The propagandize principal pronounced he understands given Gutierrez and Ana left Honduras. “Because there were no military here, (the gangs) did what they wanted,” he said. “They said, ‘We’re going to kill a members of a parent-teacher organisation to get them out of here.’ So a women fled.”

Gutierrez hid for dual months during her friend’s mother’s residence outward Tegucigalpa. She assimilated another lady and, with their children, they set out to cranky Mexico. On a journey, they were kidnapped – common for Central American migrants – and hold for a $3,500 ransom. Gutierrez contacted kin who connected a money. The kidnappers expelled her and her dual sons nearby a U.S. border.

There they piled with another organisation of migrants into an inflatable raft and crossed a Rio Grande, a limit between Mexico and a United States. They landed nearby Hidalgo, Texas.

After walking for an hour and a half, mislaid and desperate, Gutierrez and her sons sat down in a core of a mud highway and waited for someone to pass. Two officials in uniforms picked them up. They were eventually eliminated to a ICE apprehension core in Artesia.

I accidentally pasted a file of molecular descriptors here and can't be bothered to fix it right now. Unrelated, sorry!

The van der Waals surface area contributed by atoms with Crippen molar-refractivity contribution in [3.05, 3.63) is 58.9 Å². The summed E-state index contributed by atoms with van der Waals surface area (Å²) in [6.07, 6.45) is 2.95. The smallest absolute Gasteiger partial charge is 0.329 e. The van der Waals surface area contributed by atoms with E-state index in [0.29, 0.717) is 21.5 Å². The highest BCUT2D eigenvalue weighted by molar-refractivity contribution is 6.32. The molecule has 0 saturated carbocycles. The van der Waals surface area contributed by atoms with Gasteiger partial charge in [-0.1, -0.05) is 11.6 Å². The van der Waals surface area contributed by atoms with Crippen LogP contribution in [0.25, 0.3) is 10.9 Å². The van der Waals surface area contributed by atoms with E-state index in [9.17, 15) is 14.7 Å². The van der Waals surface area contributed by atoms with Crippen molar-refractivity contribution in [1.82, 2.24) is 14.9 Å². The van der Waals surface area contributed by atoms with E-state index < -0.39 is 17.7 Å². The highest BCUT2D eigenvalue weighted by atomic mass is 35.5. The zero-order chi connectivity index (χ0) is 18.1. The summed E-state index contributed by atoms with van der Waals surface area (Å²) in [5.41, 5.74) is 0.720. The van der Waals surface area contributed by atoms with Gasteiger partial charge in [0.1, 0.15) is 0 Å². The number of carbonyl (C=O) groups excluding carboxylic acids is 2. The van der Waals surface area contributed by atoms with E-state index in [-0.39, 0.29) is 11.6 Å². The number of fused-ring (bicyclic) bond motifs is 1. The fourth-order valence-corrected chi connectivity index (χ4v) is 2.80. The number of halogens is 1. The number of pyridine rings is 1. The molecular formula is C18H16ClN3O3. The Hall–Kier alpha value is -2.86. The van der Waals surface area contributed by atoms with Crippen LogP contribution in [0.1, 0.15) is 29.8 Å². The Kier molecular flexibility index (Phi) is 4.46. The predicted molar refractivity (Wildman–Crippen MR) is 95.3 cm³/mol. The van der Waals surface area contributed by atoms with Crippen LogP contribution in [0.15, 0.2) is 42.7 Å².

Ana fled with her daughter a night a squad members threatened them on a street. “We bought a train pass to go to Guatemala and from Guatemala to Mexico and to a U.S.-Mexico border,” according to her justice testimony. The tour took 3 weeks. In Mexico, she hired a coyote – a raider – to assistance them cranky into a United States and afterwards incited herself in to Border Patrol agents nearby Hidalgo. She arrived during a Artesia apprehension core usually weeks after Gutierrez.

“The other women in a core told me that there was someone else from Honduras who we competence know, yet we wasn’t certain who they were articulate about,” Gutierrez said. “And afterwards one day we went to lunch, and there they were.”

Gutierrez pronounced that was when she initial schooled that her associate parent-teacher organisation residence member had been threatened and had fled from home.

Volunteer lawyers helped a women ready and contention their applications for asylum.

In late 2014, a dual women were expelled on bond. Gutierrez altered with her boys to Oakland, California, to join her husband, and petitioned to have her box altered to San Francisco. Ana altered with her daughter to live with her daughter’s father and petitioned to have her box altered to Charlotte.


Many immigrants expelled on bond before their cases are listened have no suspicion that where they settle could make a disproportion between receiving authorised standing and deportation.